is clearly flippant.
Criticism has also been made regarding
the referencing of Wahl and Ammann (2006) within the Palaeoclimate
chapter of the IPCC's Fourth Assessment Report. It has been suggested
that inappropriate pressure and/or bending of the IPCC rules occurred
to allow this article, which was not published until 2007, to
be referenced. This article was "in press" only a short
time before the IPCC deadline. Reading the emails between the
various IPCC authors involved in this part of the report, however,
demonstrates that there was no inappropriate pressure, and that
the inclusion of this reference was in accordance with the IPCC
rules. For example, this email:
"Based on your update (which is much appreciated),
I'm not sure we'll be able to cite either
The rule is that
we can't cite any papers not in press by end of Feb."
demonstrates the position wellif a paper is
not in press in the time indicating in the IPCC rules (end of
February 2006) then it will not be cited. There is a clear acceptance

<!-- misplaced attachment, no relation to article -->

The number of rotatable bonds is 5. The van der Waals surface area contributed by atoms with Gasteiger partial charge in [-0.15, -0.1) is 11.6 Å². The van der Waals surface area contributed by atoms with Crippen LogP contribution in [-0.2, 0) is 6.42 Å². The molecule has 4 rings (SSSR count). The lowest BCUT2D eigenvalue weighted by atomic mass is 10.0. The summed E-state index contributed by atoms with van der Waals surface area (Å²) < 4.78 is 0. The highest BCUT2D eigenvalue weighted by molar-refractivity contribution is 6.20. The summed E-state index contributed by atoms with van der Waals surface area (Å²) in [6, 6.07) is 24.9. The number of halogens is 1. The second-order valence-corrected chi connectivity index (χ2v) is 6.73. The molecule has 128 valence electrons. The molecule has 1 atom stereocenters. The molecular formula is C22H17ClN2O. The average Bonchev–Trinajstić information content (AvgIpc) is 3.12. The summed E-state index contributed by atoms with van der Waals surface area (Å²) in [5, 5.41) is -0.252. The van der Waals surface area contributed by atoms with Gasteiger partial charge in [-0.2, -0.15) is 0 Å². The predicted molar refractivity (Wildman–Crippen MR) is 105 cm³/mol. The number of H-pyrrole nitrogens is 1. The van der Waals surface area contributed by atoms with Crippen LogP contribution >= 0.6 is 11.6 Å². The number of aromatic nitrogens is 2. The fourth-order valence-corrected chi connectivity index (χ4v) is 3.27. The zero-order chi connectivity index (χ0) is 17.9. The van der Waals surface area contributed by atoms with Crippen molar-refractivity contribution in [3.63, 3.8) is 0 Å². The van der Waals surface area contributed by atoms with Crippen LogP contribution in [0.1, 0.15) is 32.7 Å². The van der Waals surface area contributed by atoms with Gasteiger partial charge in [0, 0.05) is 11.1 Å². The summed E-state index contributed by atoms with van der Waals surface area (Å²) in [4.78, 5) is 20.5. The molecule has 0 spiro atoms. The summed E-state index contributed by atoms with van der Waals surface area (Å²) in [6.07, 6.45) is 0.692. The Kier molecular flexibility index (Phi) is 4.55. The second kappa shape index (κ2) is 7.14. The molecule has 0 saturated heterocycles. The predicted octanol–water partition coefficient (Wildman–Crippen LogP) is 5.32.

of this rule, even if it would have prevented a relevant article
from being cited.
8. CRU'S COMPUTER
A small sample of my computer programming
code was included in the disclosed files. It has been argued that
comments within the code such as "Fudge factor"
and "shouldn't usually plot past 1960 because these
will be artificially adjusted to look closer to the real temperatures"
demonstrate that data have been manipulated in an inappropriate
and undisclosed manner. My programs that were highlighted on BBC
Newsnight that contained comments such as these were not the basis
for any published article or dataset, and thus are not a valid
indication of inappropriate data manipulation. If we do need to
make adjustments to data that are scientifically justified, then
we state clearly both the justification and the adjustment when
we publish the article or dataset. In relation to the second of
the two highlighted comments, it was simply a note that should
have read "
because these will have been artificially
" to remind myself that I had applied an
adjustment to this particular set of data (for the purposes of
exploring the consequences of recent trends for the calibration
of tree-ring temperature proxies) and that if I did plot them
it would give a false impression of the agreement between tree-rings
and temperature because of the adjustment. Thus, rather than indicating
that an undisclosed adjustment would be made, it was a warning
to avoid using adjusted data without realising it. To re-iterate:
I have made no adjustments to data except those that are scientifically
justified and stated in published papers.
Dr Timothy J Osborn
Climatic Research Unit
University of East Anglia